Jesuit's book explores benefits, pitfalls of the internet universe

Jesuit’s book explores benefits, pitfalls of the internet universe

Jesuit’s book explores benefits, pitfalls of the internet universe

Pope Francis talks with Jesuit Father Antonio Spadaro, editor of La Civiltà Cattolica, as he meets journalists aboard his flight from Rome to Nairobi, Kenya, on Nov. 25, 2015. (Credit: Paul Haring/CNS.)

David Gibson reviews a new book by Jesuit Father Antonio Spadaro titled "Friending God." In the book Spadaro underlines how the internet has become an actual "place" in our daily lives and that evangelization in the technological age "means to bear witness."

What hath technology wrought? With the internet’s creation a new universe emerged before our very eyes. Billions of the world’s 21st-century citizens now routinely inhabit and feel at home in this universe.

It is a networking phenomenon, and it keeps us connected — or not. But the internet’s capacity to establish enriching connections among human beings is what fascinates Jesuit Father Antonio Spadaro in a new book titled Friending God.

This is the cover of "Friending God" by Jesuit Father Antonio Spadaro. (Credit: CNS.)

This is the cover of “Friending God” by Jesuit Father Antonio Spadaro. (Credit: CNS.)

The Italian priest characterizes the internet as “a place,” one that “becomes more and more organically integrated into our everyday lives, a new existential context.”

Because of a famous interview he conducted with Pope Francis early in his pontificate, Father Spadaro’s name will be familiar to many. The 2013 interview appeared in leading Jesuit publications around the world.

Spadaro is editor of La Civilta Cattolica, a journal published in Rome by the Jesuits that is read widely by close observers of the church.

True enough, some employ the internet as a place to escape into, an environment of relationships that lack face-to-face contact. Here some exploit others’ weaknesses or propagandize them to ill effect.

For others, moreover, the internet becomes a means of filtering out the voices and thinking of all who differ from them in any way.

All of that appears highly regrettable to Spadaro. It bypasses the digital highway’s capacity to form communion among human beings — to build respect and foster authentic human communication.

The book’s exploration of the internet and Web-based communication as an environment well suited to the mission of Christian evangelization is one of its strongest and most thought-provoking features. This exploration pointedly challenges pastoral ministers, however.

For, an apprehension on Spadaro’s part is that the mission of online evangelization will be viewed simply as the Web-based delivery of religious “content” in a “marketplace of ideas” that is “saturated with information.”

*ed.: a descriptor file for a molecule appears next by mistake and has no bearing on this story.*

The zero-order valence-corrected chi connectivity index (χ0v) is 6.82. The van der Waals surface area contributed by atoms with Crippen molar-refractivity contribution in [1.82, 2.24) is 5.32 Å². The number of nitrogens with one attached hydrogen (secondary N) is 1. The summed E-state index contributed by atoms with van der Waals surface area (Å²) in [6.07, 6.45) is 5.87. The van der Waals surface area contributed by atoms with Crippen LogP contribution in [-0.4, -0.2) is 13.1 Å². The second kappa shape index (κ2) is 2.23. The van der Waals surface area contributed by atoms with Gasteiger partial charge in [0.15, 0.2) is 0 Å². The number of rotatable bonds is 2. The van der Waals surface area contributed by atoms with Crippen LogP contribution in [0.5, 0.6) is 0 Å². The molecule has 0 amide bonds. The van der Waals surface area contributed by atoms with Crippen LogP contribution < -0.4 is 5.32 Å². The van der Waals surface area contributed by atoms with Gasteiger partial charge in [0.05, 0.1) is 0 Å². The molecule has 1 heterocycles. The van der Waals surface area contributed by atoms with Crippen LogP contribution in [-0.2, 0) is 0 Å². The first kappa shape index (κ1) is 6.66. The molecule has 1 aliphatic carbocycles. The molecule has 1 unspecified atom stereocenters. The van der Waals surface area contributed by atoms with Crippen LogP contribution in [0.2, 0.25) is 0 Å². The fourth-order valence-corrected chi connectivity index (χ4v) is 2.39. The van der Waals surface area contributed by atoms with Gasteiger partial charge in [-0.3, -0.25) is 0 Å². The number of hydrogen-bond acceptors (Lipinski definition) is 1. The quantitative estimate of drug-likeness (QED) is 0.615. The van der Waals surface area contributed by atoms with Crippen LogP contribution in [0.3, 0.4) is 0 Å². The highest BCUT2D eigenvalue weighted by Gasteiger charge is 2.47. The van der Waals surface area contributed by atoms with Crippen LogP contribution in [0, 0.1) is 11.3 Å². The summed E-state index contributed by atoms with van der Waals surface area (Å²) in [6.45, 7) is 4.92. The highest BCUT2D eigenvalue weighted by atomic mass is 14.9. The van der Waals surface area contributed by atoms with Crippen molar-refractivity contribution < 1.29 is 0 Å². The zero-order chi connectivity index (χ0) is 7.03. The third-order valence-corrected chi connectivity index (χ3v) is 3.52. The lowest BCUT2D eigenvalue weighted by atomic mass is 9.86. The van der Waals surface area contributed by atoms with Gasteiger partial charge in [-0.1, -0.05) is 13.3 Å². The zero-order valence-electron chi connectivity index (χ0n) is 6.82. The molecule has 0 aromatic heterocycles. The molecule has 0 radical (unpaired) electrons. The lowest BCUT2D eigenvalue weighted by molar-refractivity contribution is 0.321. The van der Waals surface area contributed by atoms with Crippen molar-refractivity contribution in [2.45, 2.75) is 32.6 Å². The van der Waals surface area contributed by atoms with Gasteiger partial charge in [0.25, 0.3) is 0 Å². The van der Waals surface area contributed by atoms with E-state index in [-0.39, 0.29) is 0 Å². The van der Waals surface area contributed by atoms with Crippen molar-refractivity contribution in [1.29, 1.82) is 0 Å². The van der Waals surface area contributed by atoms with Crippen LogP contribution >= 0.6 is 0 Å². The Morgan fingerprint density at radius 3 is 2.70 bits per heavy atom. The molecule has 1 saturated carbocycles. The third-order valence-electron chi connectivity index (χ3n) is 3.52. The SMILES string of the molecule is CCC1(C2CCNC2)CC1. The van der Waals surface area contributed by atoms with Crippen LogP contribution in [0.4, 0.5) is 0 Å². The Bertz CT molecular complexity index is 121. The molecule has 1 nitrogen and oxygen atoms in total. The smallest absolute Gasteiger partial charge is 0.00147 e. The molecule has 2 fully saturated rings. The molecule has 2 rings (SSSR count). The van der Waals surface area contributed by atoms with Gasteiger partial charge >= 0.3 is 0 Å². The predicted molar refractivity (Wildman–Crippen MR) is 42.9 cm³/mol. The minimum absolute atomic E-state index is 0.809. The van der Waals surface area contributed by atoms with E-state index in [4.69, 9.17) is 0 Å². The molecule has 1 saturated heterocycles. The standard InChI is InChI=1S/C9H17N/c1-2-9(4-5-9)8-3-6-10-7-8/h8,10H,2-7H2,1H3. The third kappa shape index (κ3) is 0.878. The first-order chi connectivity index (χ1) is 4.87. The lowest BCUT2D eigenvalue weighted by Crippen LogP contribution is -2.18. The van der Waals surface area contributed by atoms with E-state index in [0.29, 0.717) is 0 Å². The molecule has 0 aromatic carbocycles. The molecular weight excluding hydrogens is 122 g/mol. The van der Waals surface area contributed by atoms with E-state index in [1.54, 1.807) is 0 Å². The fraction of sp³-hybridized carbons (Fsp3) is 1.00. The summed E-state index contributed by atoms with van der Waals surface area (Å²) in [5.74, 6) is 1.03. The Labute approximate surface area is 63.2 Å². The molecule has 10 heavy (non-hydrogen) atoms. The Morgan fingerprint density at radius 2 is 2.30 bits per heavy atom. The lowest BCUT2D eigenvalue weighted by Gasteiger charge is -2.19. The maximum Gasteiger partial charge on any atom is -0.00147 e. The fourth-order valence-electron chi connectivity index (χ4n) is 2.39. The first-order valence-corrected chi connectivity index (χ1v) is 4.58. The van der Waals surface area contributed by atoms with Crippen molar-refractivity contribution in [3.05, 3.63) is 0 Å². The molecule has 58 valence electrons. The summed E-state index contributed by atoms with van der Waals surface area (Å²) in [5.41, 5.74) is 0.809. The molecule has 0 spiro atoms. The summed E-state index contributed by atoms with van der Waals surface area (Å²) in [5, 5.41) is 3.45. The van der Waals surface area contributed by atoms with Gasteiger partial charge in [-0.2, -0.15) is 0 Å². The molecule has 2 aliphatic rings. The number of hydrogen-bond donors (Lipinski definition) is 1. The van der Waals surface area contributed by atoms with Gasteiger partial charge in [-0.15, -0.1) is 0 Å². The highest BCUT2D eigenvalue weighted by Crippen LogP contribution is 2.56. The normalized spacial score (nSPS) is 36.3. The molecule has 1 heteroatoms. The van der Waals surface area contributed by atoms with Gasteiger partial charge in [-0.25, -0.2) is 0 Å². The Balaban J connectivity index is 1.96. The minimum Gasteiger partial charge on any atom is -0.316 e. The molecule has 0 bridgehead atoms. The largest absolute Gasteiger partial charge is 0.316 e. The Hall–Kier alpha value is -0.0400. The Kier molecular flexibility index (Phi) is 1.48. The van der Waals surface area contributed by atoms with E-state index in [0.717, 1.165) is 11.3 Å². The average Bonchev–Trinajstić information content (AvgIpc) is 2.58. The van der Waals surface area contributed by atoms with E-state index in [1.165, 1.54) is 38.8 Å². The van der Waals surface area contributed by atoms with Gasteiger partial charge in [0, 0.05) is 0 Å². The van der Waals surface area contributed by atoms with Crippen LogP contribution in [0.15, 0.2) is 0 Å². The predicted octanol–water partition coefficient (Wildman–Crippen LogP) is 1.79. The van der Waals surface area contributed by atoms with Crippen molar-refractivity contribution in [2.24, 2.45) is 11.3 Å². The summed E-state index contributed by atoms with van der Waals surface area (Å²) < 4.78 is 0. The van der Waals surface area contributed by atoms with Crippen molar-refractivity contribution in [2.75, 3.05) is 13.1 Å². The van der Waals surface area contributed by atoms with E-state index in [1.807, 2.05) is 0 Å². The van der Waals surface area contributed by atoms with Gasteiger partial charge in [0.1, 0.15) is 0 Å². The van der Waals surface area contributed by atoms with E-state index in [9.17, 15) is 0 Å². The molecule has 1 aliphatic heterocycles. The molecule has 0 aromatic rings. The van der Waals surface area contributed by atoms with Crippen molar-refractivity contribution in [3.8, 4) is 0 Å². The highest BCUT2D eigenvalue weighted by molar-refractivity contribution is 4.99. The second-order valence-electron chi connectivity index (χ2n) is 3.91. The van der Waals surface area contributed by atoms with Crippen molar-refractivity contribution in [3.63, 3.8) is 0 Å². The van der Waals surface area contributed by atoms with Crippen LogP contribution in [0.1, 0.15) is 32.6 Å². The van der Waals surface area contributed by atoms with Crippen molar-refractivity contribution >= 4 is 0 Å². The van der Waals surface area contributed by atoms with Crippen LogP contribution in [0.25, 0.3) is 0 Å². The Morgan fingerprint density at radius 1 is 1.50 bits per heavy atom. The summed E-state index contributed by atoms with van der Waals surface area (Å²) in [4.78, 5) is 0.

In his discussion of online evangelization, Spadaro accents the essential role of witness. He believes that to communicate nowadays “means to bear witness.”

This indicates that in contemporary times “any proclamation of the Gospel that is not based on the authenticity of one’s everyday life” will serve as a message to understand “with the mind but not with our hearts.”

Society’s computer-based technologies “invite us to expand our horizons and to listen to the deeper desires in our heart,” Spadaro writes. The answer to whether we can “live out the Gospel online,” he concludes, seems “decisively” to be in the affirmative.

For him, then, the challenge to confront is “not how we should ‘use’ the internet, as one often hears, but rather how to ‘live well’ in the internet age.”

He acknowledges the complexity of evangelizing in an “age of social networks.” Nonetheless, he labels the task “quite congenial” for Christians, “who are called daily to transform mere contact into closeness.”

A compelling theme of “Friending God” is its recognition of the internet as a “real,” and not just “virtual,” place. “A part of the life we live has, indeed, become digital,” he stresses.

“Cyberspace is not unreal, fictional or merely virtual, but rather a true extension of our real, everyday lives,” he remarks. He suggests it is unhealthy to imagine cyberspace as “merely virtual” or like “a play space” in which to “create a second self” or an alternative and banal identity.

A central goal of “Friending God” is to show that “a part of the life we live has, indeed, become digital,” an environment “through which we express not only our identity but our very ‘presence.'”

Of course, there is much food for thought and discussion in such an observation. What is the impact of the Internet and its many extensions on the actual life that you or I lead?

To promote individual reflection and group discussions, the book includes a reflection guide developed by Daniella Zsupan-Jerome, a theologian who studies social communication in the digital age. She teaches at Notre Dame Graduate School of Theology in New Orleans.

The reflection guide helpfully weaves penetrating questions together with proposals for prayer. The following words of petition to God found in one of Zsupan-Jerome’s prayers seem to reflect rather succinctly the very heart and soul of Father Spadaro’s book: “Send us your Spirit so that we can recognize and practice real presence in and through digital culture, and open our eyes to how words, signs and images on the screen may reveal more fully to us the real presence of others.”

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